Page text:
No high street closure – bar the once-giant Allders in my Croydon hometown – has touched me in the way HMV’s demise has. Many still love the stores, but for most it’s nostalgia. If Woolworths was our pick ‘n’ mix childhoods, HMV was our coming of age: browsing, exploring, flirting in the aisles as we expressed nascent independent taste in the first way we could.
Oh, the excitement of Virgin opening in Croydon, getting off the bus a mile early to pay homage after school at Our Price, and Saturdays in Beano’s, the hallowed second-hand store. The first trips to the West End’s HMV and Virgin Megastore were thrilling; standing at listening stations in the days before you could sample tracks.
But businesses cannot live on nostalgia unless they are in the nostalgia business. They can’t keep asking the same question, expecting a different response. Look at Jessops, or newspapers. HMV, like others, and in league with record companies, milked captive consumers for years, charging outrageous sums when CDs and DVDs came along, forcing us to buy our entire collections all over again.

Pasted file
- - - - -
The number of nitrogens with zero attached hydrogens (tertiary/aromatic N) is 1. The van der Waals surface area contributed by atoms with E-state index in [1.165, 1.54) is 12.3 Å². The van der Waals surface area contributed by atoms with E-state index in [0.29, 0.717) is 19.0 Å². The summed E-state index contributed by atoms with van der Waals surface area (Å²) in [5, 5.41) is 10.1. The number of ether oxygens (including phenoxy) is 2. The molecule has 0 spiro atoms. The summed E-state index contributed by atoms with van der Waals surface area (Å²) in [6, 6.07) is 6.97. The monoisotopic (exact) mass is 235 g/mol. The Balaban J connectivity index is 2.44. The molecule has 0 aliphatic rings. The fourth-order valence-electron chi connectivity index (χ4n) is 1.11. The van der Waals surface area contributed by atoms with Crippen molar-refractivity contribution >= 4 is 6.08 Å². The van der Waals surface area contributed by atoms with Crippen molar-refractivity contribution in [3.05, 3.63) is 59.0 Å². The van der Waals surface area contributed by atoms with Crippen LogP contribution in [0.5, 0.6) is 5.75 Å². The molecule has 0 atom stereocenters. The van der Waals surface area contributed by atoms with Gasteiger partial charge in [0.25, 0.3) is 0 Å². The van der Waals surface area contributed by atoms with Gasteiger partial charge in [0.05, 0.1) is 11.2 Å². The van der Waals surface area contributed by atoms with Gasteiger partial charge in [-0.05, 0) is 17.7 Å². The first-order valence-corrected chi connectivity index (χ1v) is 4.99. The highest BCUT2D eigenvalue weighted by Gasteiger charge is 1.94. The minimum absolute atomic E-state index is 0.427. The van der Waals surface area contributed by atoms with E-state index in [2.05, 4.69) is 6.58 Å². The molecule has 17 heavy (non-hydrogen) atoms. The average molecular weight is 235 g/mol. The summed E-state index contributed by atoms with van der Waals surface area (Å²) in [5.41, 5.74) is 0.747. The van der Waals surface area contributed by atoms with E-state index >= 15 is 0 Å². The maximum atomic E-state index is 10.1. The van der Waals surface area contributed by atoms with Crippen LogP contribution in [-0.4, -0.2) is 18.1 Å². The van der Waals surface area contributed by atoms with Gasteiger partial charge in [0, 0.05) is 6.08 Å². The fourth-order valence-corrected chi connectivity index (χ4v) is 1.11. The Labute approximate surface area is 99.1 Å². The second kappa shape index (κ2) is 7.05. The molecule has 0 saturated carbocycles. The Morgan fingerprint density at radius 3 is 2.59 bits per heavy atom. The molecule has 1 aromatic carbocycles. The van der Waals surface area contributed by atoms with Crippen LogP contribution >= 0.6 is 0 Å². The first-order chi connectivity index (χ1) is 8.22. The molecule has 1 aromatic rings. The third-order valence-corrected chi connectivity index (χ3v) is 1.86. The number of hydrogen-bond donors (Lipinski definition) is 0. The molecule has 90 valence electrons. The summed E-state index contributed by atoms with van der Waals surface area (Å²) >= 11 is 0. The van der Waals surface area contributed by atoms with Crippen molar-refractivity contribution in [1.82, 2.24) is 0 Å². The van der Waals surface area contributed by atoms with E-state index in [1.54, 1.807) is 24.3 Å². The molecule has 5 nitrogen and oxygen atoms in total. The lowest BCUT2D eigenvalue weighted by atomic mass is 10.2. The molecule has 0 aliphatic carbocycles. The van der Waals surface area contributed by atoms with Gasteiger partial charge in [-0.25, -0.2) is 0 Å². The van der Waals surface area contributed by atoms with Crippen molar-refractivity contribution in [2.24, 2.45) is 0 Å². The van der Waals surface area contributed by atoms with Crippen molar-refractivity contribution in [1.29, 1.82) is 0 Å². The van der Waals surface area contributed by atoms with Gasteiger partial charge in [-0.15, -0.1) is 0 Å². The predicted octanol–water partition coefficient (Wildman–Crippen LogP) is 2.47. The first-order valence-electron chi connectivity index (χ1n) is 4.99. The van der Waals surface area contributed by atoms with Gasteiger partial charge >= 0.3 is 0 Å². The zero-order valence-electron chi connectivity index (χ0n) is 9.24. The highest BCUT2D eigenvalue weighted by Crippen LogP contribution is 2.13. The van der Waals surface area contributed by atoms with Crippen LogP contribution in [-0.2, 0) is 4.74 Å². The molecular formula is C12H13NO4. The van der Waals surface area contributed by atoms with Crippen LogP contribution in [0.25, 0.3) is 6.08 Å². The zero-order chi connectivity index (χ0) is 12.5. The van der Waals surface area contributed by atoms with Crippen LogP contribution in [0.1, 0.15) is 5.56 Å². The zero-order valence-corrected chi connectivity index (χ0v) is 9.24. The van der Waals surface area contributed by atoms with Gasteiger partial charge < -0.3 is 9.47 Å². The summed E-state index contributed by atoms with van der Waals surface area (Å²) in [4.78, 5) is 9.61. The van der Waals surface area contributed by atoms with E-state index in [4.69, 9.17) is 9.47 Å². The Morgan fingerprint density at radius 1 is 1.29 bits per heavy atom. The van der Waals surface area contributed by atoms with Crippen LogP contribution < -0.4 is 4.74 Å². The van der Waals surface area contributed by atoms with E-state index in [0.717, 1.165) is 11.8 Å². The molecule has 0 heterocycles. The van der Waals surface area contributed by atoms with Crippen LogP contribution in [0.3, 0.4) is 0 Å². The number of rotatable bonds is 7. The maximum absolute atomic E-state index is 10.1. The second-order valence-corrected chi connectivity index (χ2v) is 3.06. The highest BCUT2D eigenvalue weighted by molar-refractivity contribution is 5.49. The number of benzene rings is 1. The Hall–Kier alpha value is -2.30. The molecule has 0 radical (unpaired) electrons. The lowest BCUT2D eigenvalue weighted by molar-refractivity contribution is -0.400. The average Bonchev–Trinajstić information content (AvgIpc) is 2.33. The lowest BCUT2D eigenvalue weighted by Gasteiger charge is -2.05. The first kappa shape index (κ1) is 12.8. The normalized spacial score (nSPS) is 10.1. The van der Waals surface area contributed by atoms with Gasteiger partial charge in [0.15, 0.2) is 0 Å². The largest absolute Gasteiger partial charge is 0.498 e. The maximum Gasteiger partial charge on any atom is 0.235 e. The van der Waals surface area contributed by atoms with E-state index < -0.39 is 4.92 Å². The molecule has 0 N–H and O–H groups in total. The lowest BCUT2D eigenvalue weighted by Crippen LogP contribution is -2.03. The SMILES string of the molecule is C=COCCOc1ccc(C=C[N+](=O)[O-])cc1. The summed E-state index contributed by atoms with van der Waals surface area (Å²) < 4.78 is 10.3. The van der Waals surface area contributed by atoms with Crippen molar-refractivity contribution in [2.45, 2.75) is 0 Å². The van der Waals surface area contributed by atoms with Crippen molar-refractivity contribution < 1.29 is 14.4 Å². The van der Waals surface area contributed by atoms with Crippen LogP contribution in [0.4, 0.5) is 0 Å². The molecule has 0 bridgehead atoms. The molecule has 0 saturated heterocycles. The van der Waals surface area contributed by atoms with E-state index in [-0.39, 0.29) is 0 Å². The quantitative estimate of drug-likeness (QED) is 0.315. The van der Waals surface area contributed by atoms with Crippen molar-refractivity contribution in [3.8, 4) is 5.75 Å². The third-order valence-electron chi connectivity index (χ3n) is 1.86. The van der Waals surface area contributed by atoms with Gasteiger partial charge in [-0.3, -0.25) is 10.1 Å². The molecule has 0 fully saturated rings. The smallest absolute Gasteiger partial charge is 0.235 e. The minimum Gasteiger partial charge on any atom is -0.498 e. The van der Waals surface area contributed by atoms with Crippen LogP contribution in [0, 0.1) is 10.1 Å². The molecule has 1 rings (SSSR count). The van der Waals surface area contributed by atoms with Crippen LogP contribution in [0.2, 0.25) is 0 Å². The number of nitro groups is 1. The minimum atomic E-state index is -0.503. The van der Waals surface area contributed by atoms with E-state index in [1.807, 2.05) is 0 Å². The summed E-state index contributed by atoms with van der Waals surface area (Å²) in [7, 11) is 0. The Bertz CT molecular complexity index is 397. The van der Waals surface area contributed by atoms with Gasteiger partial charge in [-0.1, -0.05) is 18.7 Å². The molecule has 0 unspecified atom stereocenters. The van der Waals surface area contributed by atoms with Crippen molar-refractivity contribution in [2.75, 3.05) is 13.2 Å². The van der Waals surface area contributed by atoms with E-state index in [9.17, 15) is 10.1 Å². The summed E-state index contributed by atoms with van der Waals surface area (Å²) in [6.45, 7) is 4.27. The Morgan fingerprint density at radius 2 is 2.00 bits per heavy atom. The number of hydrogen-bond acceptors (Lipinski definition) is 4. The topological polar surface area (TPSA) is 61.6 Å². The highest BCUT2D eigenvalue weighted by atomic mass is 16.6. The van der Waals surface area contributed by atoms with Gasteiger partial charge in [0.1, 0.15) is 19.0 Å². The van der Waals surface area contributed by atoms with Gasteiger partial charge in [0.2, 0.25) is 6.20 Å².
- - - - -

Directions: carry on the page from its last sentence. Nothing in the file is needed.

Suddenly given a digital choice, we no longer had to pay £15 for an album of fillers, or schlepp around seedy stores that had lost their theatre. Our children do not trade in our nostalgia. From Apple to play.com, digital rivals ate HMV’s lunch as HMV had with independents. The lack of response from its management teams was shameful.
Now, there are 4,000 jobs at risk, most filled by staff who can still find you the album by “thingy with the funny voice”. I hope HMV will survive as a physical presence; for their sake, for music’s and for the vital shared social experience.Reuse content